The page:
How to accelerate calculations using CUDA-compatible GPUs

Added in Peacock v0.1.2.

You will need Peacock v0.1.2 or later for this feature.


Pass GPU=true when creating your Solver.

solver = Solver(geometry, fourier_space_cutoff, GPU=true)

Full example

By default, Peacock.jl uses the CPU. However, you may be able to accelerate your calculations if you have a CUDA-compatible GPU.

Let's begin by defining a simple photonic crystal.

using Peacock, PyPlot

function epf(x,y)
    # equation of a circle with radius 0.2a
    if x^2+y^2 <= 0.2^2
        # dielectric inside the circle
        return 8.9
        # air outside the circle
        return 1

# Permeability is unity everywhere
function muf(x,y)
    return 1

a1 = [1, 0]  # first lattice vector
a2 = [0, 1]  # second lattice vector
d1 = 0.01  # resolution along first lattice vector
d2 = 0.01  # resolution along second lattice vector
geometry = Geometry(epf, muf, a1, a2, d1, d2)

When we construct the Solver from the Geometry, we can pass the GPU flag. By default, GPU=false.

fourier_space_cutoff = 9  # larger = more accurate, slower
solver_CPU = Solver(geometry, fourier_space_cutoff)
solver_GPU = Solver(geometry, fourier_space_cutoff, GPU=true)

The fields of the solver_CPU are standard Julia arrays, but the fields of the solver_GPU are CUDA arrays which will utilise the GPU.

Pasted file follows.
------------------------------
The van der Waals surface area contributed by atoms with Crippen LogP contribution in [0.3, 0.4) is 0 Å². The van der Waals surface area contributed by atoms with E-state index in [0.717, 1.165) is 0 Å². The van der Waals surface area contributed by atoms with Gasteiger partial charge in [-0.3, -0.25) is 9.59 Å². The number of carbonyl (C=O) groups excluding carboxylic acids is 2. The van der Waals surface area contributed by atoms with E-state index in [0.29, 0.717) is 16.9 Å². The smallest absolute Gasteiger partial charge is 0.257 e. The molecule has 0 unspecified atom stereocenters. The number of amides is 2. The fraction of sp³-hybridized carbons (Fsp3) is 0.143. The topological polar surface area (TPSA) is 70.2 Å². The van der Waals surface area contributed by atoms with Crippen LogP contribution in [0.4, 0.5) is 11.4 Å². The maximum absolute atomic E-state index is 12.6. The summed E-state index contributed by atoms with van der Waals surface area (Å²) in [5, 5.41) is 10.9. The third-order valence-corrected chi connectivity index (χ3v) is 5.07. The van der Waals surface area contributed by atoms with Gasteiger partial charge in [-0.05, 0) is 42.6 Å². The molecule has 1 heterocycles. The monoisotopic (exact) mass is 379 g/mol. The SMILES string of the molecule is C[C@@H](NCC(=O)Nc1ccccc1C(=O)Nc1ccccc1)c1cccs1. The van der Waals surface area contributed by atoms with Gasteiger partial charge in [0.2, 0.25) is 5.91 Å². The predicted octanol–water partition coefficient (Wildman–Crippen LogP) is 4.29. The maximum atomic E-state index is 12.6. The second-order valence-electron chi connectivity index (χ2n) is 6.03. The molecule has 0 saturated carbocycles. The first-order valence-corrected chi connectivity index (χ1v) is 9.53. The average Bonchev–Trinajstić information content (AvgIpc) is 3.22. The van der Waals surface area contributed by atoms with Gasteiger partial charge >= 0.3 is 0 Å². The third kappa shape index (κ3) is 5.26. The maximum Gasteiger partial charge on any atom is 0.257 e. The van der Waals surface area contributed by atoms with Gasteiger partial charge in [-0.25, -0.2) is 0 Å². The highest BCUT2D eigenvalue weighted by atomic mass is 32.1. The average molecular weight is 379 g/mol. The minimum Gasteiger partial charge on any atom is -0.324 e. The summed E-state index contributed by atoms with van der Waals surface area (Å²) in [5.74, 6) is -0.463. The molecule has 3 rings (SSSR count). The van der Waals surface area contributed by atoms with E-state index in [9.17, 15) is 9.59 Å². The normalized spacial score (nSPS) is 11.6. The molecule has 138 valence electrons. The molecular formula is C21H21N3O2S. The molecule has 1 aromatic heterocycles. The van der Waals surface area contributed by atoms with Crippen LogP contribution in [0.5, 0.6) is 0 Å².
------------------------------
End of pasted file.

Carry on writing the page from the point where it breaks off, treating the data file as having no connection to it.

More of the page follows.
typeof(solver_CPU.epc) == Array{Complex{Float64},2}
typeof(solver_GPU.epc) == CUDA.CuArray{Complex{Float64},2}

Now, let's compare the time to solve and plot some bands with and without the GPU.

function plot_example_bands(solver, dk)
    G = BrillouinZoneCoordinate(  0,   0, "Γ")
    X = BrillouinZoneCoordinate(1/2,   0, "X")
    M = BrillouinZoneCoordinate(1/2, 1/2, "M")
    ks = [G,X,M,G]
    plot_band_diagram(solver, ks, TE, color="red",
                bands=1:4, dk=dk, frequency_scale=1/2pi)
    plot_band_diagram(solver, ks, TM, color="blue",
                bands=1:4, dk=dk, frequency_scale=1/2pi)

# call once to make sure functions are compiled
plot_example_bands(solver_CPU, 2)
plot_example_bands(solver_GPU, 2)

# time CPU vs GPU
@time plot_example_bands(solver_CPU, 0.1)
@time plot_example_bands(solver_GPU, 0.1)

We find a significant speed up using the GPU - ~13.6 seconds vs ~3.6 seconds.

Further reading